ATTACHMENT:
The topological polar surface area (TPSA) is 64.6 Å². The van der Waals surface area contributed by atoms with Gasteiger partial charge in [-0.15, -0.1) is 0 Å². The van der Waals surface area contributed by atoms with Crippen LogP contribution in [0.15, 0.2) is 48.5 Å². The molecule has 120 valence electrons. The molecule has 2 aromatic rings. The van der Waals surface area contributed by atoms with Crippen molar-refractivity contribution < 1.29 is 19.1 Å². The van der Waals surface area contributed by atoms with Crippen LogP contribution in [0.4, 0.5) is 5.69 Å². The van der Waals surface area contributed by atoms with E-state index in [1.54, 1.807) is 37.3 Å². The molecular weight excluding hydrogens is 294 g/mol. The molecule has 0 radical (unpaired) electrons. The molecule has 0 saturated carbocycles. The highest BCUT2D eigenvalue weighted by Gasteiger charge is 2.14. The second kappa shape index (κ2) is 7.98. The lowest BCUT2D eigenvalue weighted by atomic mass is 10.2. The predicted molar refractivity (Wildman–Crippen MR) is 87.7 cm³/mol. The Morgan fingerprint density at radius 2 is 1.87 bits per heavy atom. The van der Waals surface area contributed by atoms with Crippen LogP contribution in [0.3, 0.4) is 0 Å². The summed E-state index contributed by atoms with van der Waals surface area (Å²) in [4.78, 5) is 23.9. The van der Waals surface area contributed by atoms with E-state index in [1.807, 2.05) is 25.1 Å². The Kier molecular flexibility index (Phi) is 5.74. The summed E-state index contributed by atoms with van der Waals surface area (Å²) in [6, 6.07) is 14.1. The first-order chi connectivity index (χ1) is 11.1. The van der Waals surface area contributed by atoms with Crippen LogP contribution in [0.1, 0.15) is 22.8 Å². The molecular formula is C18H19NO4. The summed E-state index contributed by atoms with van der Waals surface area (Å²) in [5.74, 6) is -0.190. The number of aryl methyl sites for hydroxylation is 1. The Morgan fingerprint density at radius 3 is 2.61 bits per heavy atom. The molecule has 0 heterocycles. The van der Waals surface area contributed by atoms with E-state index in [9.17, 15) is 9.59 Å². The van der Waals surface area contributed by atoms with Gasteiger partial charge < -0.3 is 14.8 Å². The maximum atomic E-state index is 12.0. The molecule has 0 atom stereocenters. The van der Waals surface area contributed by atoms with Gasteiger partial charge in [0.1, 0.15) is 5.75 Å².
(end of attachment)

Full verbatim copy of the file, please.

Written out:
The topological polar surface area (TPSA) is 64.6 Å². The van der Waals surface area contributed by atoms with Gasteiger partial charge in [-0.15, -0.1) is 0 Å². The van der Waals surface area contributed by atoms with Crippen LogP contribution in [0.15, 0.2) is 48.5 Å². The molecule has 120 valence electrons. The molecule has 2 aromatic rings. The van der Waals surface area contributed by atoms with Crippen molar-refractivity contribution < 1.29 is 19.1 Å². The van der Waals surface area contributed by atoms with Crippen LogP contribution in [0.4, 0.5) is 5.69 Å². The van der Waals surface area contributed by atoms with E-state index in [1.54, 1.807) is 37.3 Å². The molecular weight excluding hydrogens is 294 g/mol. The molecule has 0 radical (unpaired) electrons. The molecule has 0 saturated carbocycles. The highest BCUT2D eigenvalue weighted by Gasteiger charge is 2.14. The second kappa shape index (κ2) is 7.98. The lowest BCUT2D eigenvalue weighted by atomic mass is 10.2. The predicted molar refractivity (Wildman–Crippen MR) is 87.7 cm³/mol. The Morgan fingerprint density at radius 2 is 1.87 bits per heavy atom. The van der Waals surface area contributed by atoms with Crippen LogP contribution in [0.3, 0.4) is 0 Å². The summed E-state index contributed by atoms with van der Waals surface area (Å²) in [4.78, 5) is 23.9. The van der Waals surface area contributed by atoms with E-state index in [1.807, 2.05) is 25.1 Å². The Kier molecular flexibility index (Phi) is 5.74. The summed E-state index contributed by atoms with van der Waals surface area (Å²) in [6, 6.07) is 14.1. The first-order chi connectivity index (χ1) is 11.1. The van der Waals surface area contributed by atoms with Crippen LogP contribution in [0.1, 0.15) is 22.8 Å². The molecular formula is C18H19NO4. The summed E-state index contributed by atoms with van der Waals surface area (Å²) in [5.74, 6) is -0.190. The number of aryl methyl sites for hydroxylation is 1. The Morgan fingerprint density at radius 3 is 2.61 bits per heavy atom. The molecule has 0 heterocycles. The van der Waals surface area contributed by atoms with E-state index in [9.17, 15) is 9.59 Å². The van der Waals surface area contributed by atoms with Gasteiger partial charge < -0.3 is 14.8 Å². The maximum atomic E-state index is 12.0. The molecule has 0 atom stereocenters. The van der Waals surface area contributed by atoms with Gasteiger partial charge in [0.1, 0.15) is 5.75 Å².